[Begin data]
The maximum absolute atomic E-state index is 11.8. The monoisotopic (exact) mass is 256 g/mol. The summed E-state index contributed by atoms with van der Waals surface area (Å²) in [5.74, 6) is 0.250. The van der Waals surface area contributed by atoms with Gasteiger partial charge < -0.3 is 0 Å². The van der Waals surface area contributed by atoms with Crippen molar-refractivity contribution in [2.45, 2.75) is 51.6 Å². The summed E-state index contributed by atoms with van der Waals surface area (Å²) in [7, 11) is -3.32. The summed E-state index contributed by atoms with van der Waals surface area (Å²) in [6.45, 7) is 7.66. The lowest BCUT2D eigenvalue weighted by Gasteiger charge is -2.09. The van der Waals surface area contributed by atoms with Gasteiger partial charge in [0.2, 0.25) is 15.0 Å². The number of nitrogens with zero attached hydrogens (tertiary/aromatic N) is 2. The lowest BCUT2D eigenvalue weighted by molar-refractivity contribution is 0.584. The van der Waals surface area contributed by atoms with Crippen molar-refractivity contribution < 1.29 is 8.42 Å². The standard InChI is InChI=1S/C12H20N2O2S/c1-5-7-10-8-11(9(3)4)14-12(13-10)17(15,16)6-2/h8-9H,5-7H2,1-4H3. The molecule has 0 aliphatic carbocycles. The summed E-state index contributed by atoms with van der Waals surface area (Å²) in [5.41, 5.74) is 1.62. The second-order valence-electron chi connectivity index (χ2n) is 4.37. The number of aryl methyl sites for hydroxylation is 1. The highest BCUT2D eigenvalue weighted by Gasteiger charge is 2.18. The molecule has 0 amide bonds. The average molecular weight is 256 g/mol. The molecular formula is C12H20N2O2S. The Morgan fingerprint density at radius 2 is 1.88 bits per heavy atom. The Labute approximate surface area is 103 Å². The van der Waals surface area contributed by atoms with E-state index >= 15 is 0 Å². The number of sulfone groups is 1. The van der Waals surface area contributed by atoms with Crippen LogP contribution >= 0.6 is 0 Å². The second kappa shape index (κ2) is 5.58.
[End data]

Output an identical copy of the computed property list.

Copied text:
The maximum absolute atomic E-state index is 11.8. The monoisotopic (exact) mass is 256 g/mol. The summed E-state index contributed by atoms with van der Waals surface area (Å²) in [5.74, 6) is 0.250. The van der Waals surface area contributed by atoms with Gasteiger partial charge < -0.3 is 0 Å². The van der Waals surface area contributed by atoms with Crippen molar-refractivity contribution in [2.45, 2.75) is 51.6 Å². The summed E-state index contributed by atoms with van der Waals surface area (Å²) in [7, 11) is -3.32. The summed E-state index contributed by atoms with van der Waals surface area (Å²) in [6.45, 7) is 7.66. The lowest BCUT2D eigenvalue weighted by Gasteiger charge is -2.09. The van der Waals surface area contributed by atoms with Gasteiger partial charge in [0.2, 0.25) is 15.0 Å². The number of nitrogens with zero attached hydrogens (tertiary/aromatic N) is 2. The lowest BCUT2D eigenvalue weighted by molar-refractivity contribution is 0.584. The van der Waals surface area contributed by atoms with Crippen molar-refractivity contribution < 1.29 is 8.42 Å². The standard InChI is InChI=1S/C12H20N2O2S/c1-5-7-10-8-11(9(3)4)14-12(13-10)17(15,16)6-2/h8-9H,5-7H2,1-4H3. The molecule has 0 aliphatic carbocycles. The summed E-state index contributed by atoms with van der Waals surface area (Å²) in [5.41, 5.74) is 1.62. The second-order valence-electron chi connectivity index (χ2n) is 4.37. The number of aryl methyl sites for hydroxylation is 1. The highest BCUT2D eigenvalue weighted by Gasteiger charge is 2.18. The molecule has 0 amide bonds. The average molecular weight is 256 g/mol. The molecular formula is C12H20N2O2S. The Morgan fingerprint density at radius 2 is 1.88 bits per heavy atom. The Labute approximate surface area is 103 Å². The van der Waals surface area contributed by atoms with E-state index >= 15 is 0 Å². The number of sulfone groups is 1. The van der Waals surface area contributed by atoms with Crippen LogP contribution >= 0.6 is 0 Å². The second kappa shape index (κ2) is 5.58.